Phenobarbital is a prescription medication that has been sold since 1912 for the treatment of seizures. In people with epilepsy, Phenobarbital is used to prevent all types of seizures except absence seizures, and to control some types of acute seizures in emergency situations.

Phenobarbital should not be used in people with a history of porphyria, barbiturate dependence, or hypersensitivity to Phenobarbital. Phenobarbital should be used with caution in people with a history of liver disease or respiratory problems, or who are elderly, depressed, or experiencing suicidal thoughts. Phenobarbital is not be suitable for use by women who are pregnant or breastfeeding.
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Phenobarbital is a barbiturate, a class of drugs that depress the central nervous system. Phenobarbital is used as an anticonvulsant, or drug that prevents seizures. It is believed that Phenobarbital works in cases of epilepsy by inhibiting nerve signals.

How do I take it?
As maintenance medication, Phenobarbital is taken orally as a tablet or a liquid one to three times a day. As an emergency medication, Phenobarbital may be administered by injection.

Avoid driving or operating machinery until you are certain you understand how Phenobarbital affects you.

Phenobarbital can cause deficiencies in the nutrients folic acid, Vitamin D, and calcium. Ask your doctor whether you need to take supplements. If you take calcium supplements, take them at least two hours before or after taking Phenobarbital.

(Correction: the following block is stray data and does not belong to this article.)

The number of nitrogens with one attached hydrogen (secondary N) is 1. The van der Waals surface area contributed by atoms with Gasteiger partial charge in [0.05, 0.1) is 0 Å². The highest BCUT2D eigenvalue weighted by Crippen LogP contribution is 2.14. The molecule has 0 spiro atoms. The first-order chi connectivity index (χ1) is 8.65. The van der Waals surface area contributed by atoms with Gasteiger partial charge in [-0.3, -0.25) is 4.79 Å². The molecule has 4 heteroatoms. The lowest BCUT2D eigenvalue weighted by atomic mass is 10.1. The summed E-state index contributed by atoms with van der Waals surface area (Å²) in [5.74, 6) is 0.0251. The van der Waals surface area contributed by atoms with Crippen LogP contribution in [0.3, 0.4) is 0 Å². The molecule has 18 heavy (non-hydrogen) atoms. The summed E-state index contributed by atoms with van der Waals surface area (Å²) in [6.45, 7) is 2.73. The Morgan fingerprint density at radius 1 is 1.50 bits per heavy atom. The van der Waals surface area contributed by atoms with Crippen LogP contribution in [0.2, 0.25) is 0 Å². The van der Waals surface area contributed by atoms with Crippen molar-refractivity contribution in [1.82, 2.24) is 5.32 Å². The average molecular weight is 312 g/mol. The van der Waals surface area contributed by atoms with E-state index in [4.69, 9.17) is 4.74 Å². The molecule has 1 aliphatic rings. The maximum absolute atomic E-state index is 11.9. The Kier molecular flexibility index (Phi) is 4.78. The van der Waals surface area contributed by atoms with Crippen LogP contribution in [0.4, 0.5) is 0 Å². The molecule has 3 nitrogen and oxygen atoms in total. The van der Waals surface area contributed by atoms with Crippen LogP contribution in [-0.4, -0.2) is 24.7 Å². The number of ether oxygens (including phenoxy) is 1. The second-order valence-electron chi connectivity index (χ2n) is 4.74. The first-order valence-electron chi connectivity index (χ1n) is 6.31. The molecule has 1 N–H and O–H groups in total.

Phenobarbital may reduce the effectiveness of some forms of birth control, including oral contraceptives and implants. You may need to adopt another form of birth control while using Phenobarbital.

Do not stop taking Phenobarbital suddenly. If you decide to stop taking Phenobarbital, consult your physician for a plan to taper off gradually.

Always follow your doctor’s instructions exactly when taking Phenobarbital.

Results
A 2012 article examined the current and future role of Phenobarbital based on clinical studies published since 2000. Researchers concluded that Phenobarbital is as effective a monotherapy for epilepsy as Phenytoin and Carbamazepine. Findings also indicated that Phenobarbital is tolerated as well by most people with epilepsy as other anticonvulsive medications.

Side effects
Phenobarbital can be habit-forming.

Common side effects of Phenobarbital include fatigue, sleepiness, depression, trouble focusing, problems with memory, anxiety, excitation, decreased sexual interest and ability, slurred speech, stomach upset, rash, and fever. Some of these side effects may fade as your body acclimates to Phenobarbital.

Long-term use of Phenobarbital may result in weakening of the bones, joint pain, and thickening of soft tissues such as the soles or palms.

Call your doctor if you experience fainting, staggering, double vision, slow heartbeat, shallow breathing, or unusual bruising or bleeding while taking Phenobarbital.

Rarely, some people experience neurological symptoms including depression or suicidal thoughts while taking Phenobarbital. Contact your doctor if you experience these side effects.

Many drugs can cause allergic reactions that, in the most serious cases, can result in death. Seek immediate medical help if you experience signs of a severe allergic reaction such as difficulty breathing or swelling in the face, throat, eyes, lips or tongue.

Phenobarbital Questions

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